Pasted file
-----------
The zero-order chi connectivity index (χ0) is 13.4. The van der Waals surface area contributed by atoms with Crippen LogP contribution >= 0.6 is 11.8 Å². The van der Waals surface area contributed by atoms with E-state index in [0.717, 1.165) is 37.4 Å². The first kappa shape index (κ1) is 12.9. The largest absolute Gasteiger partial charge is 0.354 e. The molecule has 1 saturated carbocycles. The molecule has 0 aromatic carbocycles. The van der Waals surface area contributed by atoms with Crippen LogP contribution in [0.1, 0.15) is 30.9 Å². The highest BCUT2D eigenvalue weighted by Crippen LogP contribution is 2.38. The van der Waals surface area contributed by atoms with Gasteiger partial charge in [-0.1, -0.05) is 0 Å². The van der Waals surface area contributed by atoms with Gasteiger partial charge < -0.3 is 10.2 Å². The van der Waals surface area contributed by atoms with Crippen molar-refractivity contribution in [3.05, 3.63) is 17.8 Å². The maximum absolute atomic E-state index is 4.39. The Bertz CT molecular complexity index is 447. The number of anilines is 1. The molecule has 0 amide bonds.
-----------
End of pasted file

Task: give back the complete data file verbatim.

The zero-order chi connectivity index (χ0) is 13.4. The van der Waals surface area contributed by atoms with Crippen LogP contribution >= 0.6 is 11.8 Å². The van der Waals surface area contributed by atoms with E-state index in [0.717, 1.165) is 37.4 Å². The first kappa shape index (κ1) is 12.9. The largest absolute Gasteiger partial charge is 0.354 e. The molecule has 1 saturated carbocycles. The molecule has 0 aromatic carbocycles. The van der Waals surface area contributed by atoms with Crippen LogP contribution in [0.1, 0.15) is 30.9 Å². The highest BCUT2D eigenvalue weighted by Crippen LogP contribution is 2.38. The van der Waals surface area contributed by atoms with Gasteiger partial charge in [-0.1, -0.05) is 0 Å². The van der Waals surface area contributed by atoms with Gasteiger partial charge < -0.3 is 10.2 Å². The van der Waals surface area contributed by atoms with Crippen molar-refractivity contribution in [3.05, 3.63) is 17.8 Å². The maximum absolute atomic E-state index is 4.39. The Bertz CT molecular complexity index is 447. The number of anilines is 1. The molecule has 0 amide bonds.